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The Truth in the Light: An Investigation of over 300 Near-death Experiences Paperback – January 1, 1997
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About the Author
Dr Peter Fenwick, MB B Chir (Cantab), DPM FRCPsych Dr Peter Fenwick is a Fellow of the Royal College of Psychiatrists, and a neuropsychiatrist with an international reputation. He holds appointments as Consultant Neuropsychiatrist at the Maudsley Hospital, the foremost psychiatric teaching hospital in the UK, the John Radcliffe Hospital in Oxford, and at the Broadmoor Special Hospital for Violent Offenders. He holds a research post as Senior Lecturer at the Institute of Psychiatry in London. He is also Honorary Consultant at St Thomas's Hospital, London. Dr Fenwick has a longstanding interest in the mind/brain interface and the problem of consciousness. He is Britain's leading clinical authority on the near-death experience, and President of the British branch of IANDS (The International Association for Near-Death Studies). He has contributed to numerous radio and television programmes on this topic, and letters written in response to these have enabled him to create an unparalleled data base of near-death experiences. Elizabeth Fenwick, MA (Cantab) Elizabeth Fenwick, who is married to Peter Fenwick, is a professional writer on health and family matters and has written many books on these subjects. She has also produced books on pregnancy and childcare for the Family Doctor Publication Division of the British Medical Association. In addition she has worked as an agony aunt advising on sexual problems on radio and in Company magazine. She is involved in sex education programmes in various schools in London, and also works as a telephone counsellor for Childline, a helpline for children of all ages. --This text refers to an alternate Paperback edition.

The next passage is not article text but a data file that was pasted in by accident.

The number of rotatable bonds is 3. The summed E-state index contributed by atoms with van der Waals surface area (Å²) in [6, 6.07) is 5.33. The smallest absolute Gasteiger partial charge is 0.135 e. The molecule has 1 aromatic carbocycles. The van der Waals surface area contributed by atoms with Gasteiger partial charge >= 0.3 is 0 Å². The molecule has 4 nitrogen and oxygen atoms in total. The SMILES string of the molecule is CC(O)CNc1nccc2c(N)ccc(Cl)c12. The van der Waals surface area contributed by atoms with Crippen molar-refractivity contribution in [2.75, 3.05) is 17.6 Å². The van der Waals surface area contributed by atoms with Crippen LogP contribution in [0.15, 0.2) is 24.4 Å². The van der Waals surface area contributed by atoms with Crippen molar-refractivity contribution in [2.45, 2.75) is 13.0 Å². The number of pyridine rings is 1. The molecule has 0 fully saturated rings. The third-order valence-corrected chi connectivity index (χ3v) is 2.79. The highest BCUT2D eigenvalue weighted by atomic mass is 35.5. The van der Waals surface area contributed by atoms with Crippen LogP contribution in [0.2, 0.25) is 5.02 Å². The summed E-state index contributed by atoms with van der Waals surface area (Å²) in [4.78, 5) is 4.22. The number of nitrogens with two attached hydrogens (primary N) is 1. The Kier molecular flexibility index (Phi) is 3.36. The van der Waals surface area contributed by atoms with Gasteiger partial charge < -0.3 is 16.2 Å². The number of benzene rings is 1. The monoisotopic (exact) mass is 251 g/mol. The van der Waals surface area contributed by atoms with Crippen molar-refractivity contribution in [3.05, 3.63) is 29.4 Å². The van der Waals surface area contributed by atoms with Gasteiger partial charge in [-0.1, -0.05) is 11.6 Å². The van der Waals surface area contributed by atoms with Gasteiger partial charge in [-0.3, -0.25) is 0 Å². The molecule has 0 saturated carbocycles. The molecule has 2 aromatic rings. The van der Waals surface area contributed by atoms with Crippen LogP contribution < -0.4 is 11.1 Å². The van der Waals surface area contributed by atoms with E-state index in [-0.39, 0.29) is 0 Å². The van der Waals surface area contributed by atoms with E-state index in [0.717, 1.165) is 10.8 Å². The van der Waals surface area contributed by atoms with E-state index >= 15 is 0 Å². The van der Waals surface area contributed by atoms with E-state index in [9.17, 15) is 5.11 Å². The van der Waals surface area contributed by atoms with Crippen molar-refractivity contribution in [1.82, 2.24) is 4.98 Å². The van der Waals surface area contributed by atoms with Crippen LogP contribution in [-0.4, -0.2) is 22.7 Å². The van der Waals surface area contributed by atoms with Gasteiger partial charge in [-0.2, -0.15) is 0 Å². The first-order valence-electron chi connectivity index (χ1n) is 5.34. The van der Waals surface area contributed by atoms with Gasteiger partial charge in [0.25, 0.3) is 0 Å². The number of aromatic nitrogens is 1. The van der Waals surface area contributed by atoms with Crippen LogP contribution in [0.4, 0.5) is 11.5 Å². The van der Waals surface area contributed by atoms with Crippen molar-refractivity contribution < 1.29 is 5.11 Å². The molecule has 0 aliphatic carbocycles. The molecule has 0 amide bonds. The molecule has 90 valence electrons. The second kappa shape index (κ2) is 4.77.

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"The Truth in the Light" by Peter Fenwick was written in 1995 so this book is over 20 years old. Still it answers some questions. It also asks a lot of questions that skeptics would ask.
Some of the considerations include whether or not consciousness is limited to the brain. The author also asks whether the mind can function separately from the brain. There are some very thoughtful discussions about reality.
As the author says, the near-death experience is a highly subjective experience. Each story in this book is a little different although many experiencers say they went through a tunnel towards the light.
I felt this book had some of the best recollection I've ever read although there is not much about heaven besides talk of gardens.
The author is very good at analyzing the experiences although he doesn't always come to the right conclusions. He doesn't seem to believe in an afterlife although he's been presented with a ton of evidence. He does however seem to indicate that he'd be open to calling near-death experiences a mystical experience.
This book is mostly positive with only one chapter dedicated to negative near-death experiences. There was no typical hell experience or even anything close to biblical descriptions. This may give readers a false sense of security.
Other books I can recommend include:
Imagine Heaven: Near-Death Experiences, God's Promises, and the Exhilarating Future That Awaits You
Done.: What most religions don't tell you about the Bible
The Imagine heaven book gives more details about heaven than are in this book. And the Done book tells you how to get to heaven.
~The Rebecca Review
He wrote in the Introduction to this 1995 book, "The experiences described in this book are all first-hand accounts from people who wrote to me or to David Lorimer, chairman of the International Association of Near Death Studies (UK) after a television programme, radio broadcast or magazine or newspaper article made them aware of our interest in near-death experiences... We asked 500 of those who wrote to answer a detailed questionnaire about their experiences... Over 350 people replied... It is from this database that the statistics quoted in this book have been drawn, and the accounts given to me by these people and by others who have written to me since then form the basis of the book." (Pg. 2, 4)